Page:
Not Always a Tangible Price
. As has been shown, God “redeemed” (padhah) or ‘reclaimed’ (gaal) Israel from Egypt. (Ex 6:6; Isa 51:10, 11) Later, because the Israelites kept “selling themselves to do what was bad” (2Ki 17:16, 17), God on several occasions ‘sold them into the hands of their enemies.’ (De 32:30; Jg 2:14; 3:8; 10:7; 1Sa 12:9) Their repentance caused him to buy them back, or reclaim them, out of distress or exile (Ps 107:2, 3; Isa 35:9, 10; Mic 4:10), thereby performing the work of a Goel, a Repurchaser related to them inasmuch as he had espoused the nation to himself. (Isa 43:1, 14; 48:20; 49:26; 50:1, 2; 54:5-7) In ‘selling’ them, God was not paid some material compensation by the pagan nations. His payment was the satisfaction of his justice and the fulfillment of his purpose to have them corrected and disciplined for their rebellion and disrespect.—Compare Isa 48:17, 18.
God’s ‘repurchasing’ likewise need not involve the payment of something tangible. When God repurchased the Israelites exiled in Babylon, Cyrus willingly liberated them, without tangible compensation. However, when redeeming his people from oppressor nations that had acted with malice against Israel, God exacted the price from the oppressors themselves, making them pay with their own lives. (Compare Ps 106:10, 11; Isa 41:11-14; 49:26.) When his people were sold to pagan nations, they received “nothing” from their enslavers in the way of true benefit or relief, and God therefore needed to make no payment to their captors to balance matters out. Instead, he effected the repurchase through the power of “his holy arm.”—Isa 52:3-10; Ps 77:14, 15.
Gods role of 'Goel'; thus embraced the avenging of wrongs done to his servants and resulted in the sanctifying and vindicating of his own name against those who used Israels distress as an excuse to reproach him. (Ps 78:35; Isa 59:15-20; 63:3-6, 9) As the Great Kinsman and Redeemer of both the nation and its individuals, he conducted their “legal case” to effect justice.—Ps 119:153, 154; Jer 50:33, 34; La 3:58-60; compare Pr 23:10, 11.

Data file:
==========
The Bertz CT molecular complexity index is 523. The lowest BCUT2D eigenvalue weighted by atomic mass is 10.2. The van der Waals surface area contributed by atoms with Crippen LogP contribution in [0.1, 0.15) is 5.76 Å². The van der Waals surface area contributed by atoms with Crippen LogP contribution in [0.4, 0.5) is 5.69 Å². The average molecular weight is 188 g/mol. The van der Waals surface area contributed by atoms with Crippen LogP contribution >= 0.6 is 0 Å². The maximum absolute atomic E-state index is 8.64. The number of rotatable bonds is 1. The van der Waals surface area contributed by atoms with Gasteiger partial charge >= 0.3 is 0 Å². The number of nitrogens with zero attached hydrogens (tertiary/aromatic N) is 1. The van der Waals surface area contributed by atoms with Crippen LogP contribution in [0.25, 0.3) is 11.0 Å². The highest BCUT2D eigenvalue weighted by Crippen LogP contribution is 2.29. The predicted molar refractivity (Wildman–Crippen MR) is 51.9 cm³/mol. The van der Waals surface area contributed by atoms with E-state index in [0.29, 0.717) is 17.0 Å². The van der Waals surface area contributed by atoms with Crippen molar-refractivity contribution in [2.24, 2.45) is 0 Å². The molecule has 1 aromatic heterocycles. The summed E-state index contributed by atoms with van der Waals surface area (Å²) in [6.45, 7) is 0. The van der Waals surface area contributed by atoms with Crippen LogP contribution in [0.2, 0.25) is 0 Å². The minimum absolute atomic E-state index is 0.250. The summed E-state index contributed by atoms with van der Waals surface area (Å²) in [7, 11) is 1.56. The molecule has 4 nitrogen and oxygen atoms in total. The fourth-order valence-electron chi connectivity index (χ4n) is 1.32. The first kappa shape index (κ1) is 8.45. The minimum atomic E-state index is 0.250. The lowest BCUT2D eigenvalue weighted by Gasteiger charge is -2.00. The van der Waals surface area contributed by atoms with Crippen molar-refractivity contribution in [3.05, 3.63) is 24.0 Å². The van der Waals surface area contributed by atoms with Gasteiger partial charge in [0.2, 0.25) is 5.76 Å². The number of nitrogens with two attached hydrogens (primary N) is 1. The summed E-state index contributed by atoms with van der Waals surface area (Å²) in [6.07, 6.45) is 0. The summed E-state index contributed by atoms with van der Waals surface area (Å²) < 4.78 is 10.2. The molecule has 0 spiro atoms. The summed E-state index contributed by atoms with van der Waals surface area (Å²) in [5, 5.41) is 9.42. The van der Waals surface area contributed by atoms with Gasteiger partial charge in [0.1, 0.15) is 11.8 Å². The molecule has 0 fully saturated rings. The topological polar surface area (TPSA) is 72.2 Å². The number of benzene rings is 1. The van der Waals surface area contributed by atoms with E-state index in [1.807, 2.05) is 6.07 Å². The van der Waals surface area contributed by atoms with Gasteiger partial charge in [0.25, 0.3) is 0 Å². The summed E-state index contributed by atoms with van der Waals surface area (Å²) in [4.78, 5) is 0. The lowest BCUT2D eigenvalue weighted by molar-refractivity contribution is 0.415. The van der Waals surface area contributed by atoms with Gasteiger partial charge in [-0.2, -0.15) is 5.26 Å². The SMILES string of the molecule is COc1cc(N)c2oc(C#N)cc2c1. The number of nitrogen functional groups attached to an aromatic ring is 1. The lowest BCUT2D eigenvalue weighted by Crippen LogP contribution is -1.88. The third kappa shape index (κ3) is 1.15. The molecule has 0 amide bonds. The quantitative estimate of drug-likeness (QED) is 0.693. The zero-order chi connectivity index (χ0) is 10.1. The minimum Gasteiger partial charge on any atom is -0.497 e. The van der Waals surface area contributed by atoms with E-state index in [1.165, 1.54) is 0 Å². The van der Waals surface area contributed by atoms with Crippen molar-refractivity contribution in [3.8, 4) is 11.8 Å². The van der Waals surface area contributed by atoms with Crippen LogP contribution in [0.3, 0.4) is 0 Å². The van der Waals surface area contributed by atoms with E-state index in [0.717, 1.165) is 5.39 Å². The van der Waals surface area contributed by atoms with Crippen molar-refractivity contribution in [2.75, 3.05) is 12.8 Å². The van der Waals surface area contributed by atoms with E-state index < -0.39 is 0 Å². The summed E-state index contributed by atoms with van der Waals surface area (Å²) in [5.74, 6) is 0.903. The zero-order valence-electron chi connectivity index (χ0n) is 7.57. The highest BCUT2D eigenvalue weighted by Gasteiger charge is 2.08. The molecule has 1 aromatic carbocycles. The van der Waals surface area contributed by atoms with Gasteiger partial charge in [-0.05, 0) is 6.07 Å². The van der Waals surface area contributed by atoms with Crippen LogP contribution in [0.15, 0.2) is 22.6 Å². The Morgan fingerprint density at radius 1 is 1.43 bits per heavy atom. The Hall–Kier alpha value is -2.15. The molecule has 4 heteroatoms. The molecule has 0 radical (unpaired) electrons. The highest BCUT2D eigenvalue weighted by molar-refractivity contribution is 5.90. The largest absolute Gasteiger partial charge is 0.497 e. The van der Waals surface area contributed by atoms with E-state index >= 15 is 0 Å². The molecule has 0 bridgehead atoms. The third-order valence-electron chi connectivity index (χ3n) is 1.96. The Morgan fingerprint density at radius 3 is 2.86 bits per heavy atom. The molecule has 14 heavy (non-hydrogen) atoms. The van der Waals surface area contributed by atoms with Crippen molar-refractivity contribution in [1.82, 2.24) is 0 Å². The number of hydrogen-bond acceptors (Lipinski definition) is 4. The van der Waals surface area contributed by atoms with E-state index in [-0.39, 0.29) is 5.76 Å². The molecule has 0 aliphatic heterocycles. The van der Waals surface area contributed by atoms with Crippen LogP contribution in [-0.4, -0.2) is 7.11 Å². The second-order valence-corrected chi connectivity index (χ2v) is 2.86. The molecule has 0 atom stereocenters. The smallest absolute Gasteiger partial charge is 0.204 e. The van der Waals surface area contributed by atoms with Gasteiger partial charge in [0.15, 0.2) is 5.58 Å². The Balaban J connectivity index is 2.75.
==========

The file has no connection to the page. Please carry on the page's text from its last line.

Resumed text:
Though living before and outside the nation of Israel, the disease-stricken Job said: “I myself well know that my redeemer is alive, and that, coming after me, he will rise up over the dust.” (Job 19:25; compare Ps 69:18; 103:4.) Following God’s own example, Israel’s king was to act as a redeemer in behalf of the lowly and poor ones of the nation.—Ps 72:1, 2, 14.
Christ Jesus’ Role as Ransomer
. The foregoing information lays the basis for understanding the ransom provided for humankind through God’s Son, Christ Jesus. Mankind’s need for a ransom came about through the rebellion in Eden. Adam sold himself to do evil for the selfish pleasure of keeping continued company with his wife, now a sinful transgressor, so he shared the same condemned standing with her before God. He thereby sold himself and his descendants into slavery to sin and to death, the price that God’s justice required. (Ro 5:12-19; compare Ro 7:14-25.) Having possessed human perfection, Adam lost this valuable possession for himself and all his offspring.